Bipolar disorder is a mood disorder which is marked by extreme changes in a person’s mood, thinking and energy over several weeks or months.


About one in 50 adults in Ireland live with bipolar disorder. It impacts men and women equally, and affects people from all backgrounds and walks of life. While it can happen at any age, the first signs are often seen in a person’s late teens or early adulthood.


We do not know the exact cause of bipolar disorder; however, it is thought that our genetics, biology and environments may all be involved.

People living with bipolar disorder can live full and healthy lives with the right support and tools to understand and manage the condition.

Signs of bipolar disorder

Bipolar disorder brings periods of intense changes in mood, which can feel like they are outside of our control and can impact our daily lives.

People with bipolar disorder experience episodes of highs and lows, which are called elation, or mania, and depression. These episodes can have different signs and symptoms. While these symptoms may last some time, they will pass, usually with the help of medication and talk therapies. The person can return to their regular mood in between episodes and can be free of symptoms for long periods.

You can see some frequent symptoms of elation and depression below.

  • Symptoms of elation

    If you are going through an episode of elation, you may:

    • Have increased energy levels
    • Feel very happy or positive, whether or not things are going well
    • Feel uncontrollable excitement
    • Be very talkative
    • Be very irritable
    • Be more argumentative, pushy or aggressive
    • Take risks in your behaviour
    • Spend uncontrollably.

    You may also experience a hypomanic episode. This is similar to an episode of elation, but is usually milder and lasts for a shorter period of just a few days. People can often continue their daily lives as normal during a hypomanic episode.

  • Symptoms of depression

    During a depressive episode, you may go through:

    • Low moods or sadness
    • A sense of hopelessness or helplessness
    • Feelings of guilt or worthlessness
    • Weight loss
    • Physical slowing or agitation
    • A lack of interest in sex
    • Sleep problems, such as sleeping too much or not being able to sleep
    • Thoughts of death or suicide, or an attempt at suicide.

    If you are experiencing thoughts of self-harm or suicide and are in immediate distress, please contact the emergency services by calling 999 in Ireland or 112 anywhere in Europe.

Treatment for bipolar disorder

There is more and more that can be done to treat and manage bipolar disorder.

Treatment for bipolar disorder

If you are concerned that you may be experiencing symptoms, reach out to someone you trust and speak to your GP, who may refer you for assessment and treatment.

Managing bipolar disorder generally involves two steps to respond to the episodes of elation and depression. These involve:

  • Treating the current episode of elation or depression
  • Preventing the long-term recurrence of elation and depression.

Taking medication is often one of the first steps to getting a current episode under control. Reducing the immediate symptoms of an episode makes it easier to manage the condition and engage in other supports.

Psychological treatment for bipolar disorder can include psychoeducation, which means learning about the condition, its symptoms, and what you can do to stay well. In particular, group psychoeducation has been shown to both lengthen the amount of time between episodes and reduce the number of episodes.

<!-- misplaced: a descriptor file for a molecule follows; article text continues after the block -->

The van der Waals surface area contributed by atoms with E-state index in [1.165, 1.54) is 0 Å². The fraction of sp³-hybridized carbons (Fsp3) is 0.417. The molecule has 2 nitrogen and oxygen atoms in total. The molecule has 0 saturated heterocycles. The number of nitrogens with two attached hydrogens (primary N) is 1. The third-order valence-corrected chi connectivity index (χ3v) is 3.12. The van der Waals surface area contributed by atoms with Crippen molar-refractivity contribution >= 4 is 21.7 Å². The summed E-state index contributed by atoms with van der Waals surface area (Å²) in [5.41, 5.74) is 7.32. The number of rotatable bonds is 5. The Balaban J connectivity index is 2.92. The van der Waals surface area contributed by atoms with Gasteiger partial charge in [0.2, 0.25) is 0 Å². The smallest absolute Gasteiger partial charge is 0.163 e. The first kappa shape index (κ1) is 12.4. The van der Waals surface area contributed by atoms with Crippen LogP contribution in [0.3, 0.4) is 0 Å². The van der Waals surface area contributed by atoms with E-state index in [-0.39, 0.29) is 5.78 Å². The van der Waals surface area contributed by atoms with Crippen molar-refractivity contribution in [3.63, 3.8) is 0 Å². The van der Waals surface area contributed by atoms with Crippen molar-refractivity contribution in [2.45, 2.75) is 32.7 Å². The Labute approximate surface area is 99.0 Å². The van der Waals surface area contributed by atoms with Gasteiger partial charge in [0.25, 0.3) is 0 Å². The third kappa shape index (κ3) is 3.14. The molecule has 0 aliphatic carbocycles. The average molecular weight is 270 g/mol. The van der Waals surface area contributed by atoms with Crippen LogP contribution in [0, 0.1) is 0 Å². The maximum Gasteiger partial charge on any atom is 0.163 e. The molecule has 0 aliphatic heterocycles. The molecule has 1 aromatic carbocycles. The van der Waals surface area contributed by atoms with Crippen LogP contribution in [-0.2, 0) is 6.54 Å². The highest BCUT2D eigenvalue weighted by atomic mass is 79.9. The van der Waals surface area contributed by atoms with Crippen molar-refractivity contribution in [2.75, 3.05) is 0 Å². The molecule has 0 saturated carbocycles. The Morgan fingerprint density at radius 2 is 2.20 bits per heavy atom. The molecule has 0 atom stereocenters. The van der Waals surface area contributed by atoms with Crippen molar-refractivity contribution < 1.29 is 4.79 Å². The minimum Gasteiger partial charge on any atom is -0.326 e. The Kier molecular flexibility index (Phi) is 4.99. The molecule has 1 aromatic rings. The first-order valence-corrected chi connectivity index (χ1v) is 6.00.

Along with medication and psychoeducation, many people adopt other practices to live well and manage their bipolar disorder. These can include dealing with things that can trigger an episode, and responding to symptoms very early on. Making lifestyle adjustments can also help, as can receiving support from family, supporters and care teams.

Useful resources

Please see our Frequently Asked Questions or the resources below for more information on mental health supports and our services.

  • Information and support

    There are a number of organisations providing information and support around bipolar disorder.

  • Books

    If you are interested in reading more about bipolar disorder, you may find the books below helpful. You can also check our Information Centre for more information and a wider selection of books. 

    • Bipolar Disorder Survival Guide: What You and Your Family Need to Know | David Miklowitz
    • Bipolar Disorder – The Ultimate Guide | Sarah Owen and Amanda Saunders
    • Beyond Bipolar: 7 Steps to Wellness | Jane Mountain
    • Living Well with Depression and Bipolar Disorder | John McManamy

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Find out more about bipolar disorder

Find out more about bipolar disorder

Professor Jim Lucey spoke on RTÉ radio about bipolar disorder and the importance of supporting people with the condition.

Listen to the interview here.

Sean Lonergan of our Bipolar Education Programme gave a talk on supporting someone going through bipolar disorder.

Watch Sean's talk here.

Supports for GPs

Supports for GPs

If you are a GP, we have a film on understanding bipolar disorder available on our online GP Portal. This film is accredited for Continuous Professional Development points.

Access the portal here


For general queries, please call us. For more on mental health and our services, see our frequently asked questions (FAQs).

01 249 3200 See our FAQs


Contact Referral and Assessment Service for queries regarding referrals to our services.

01 249 3635 See more from our referrals team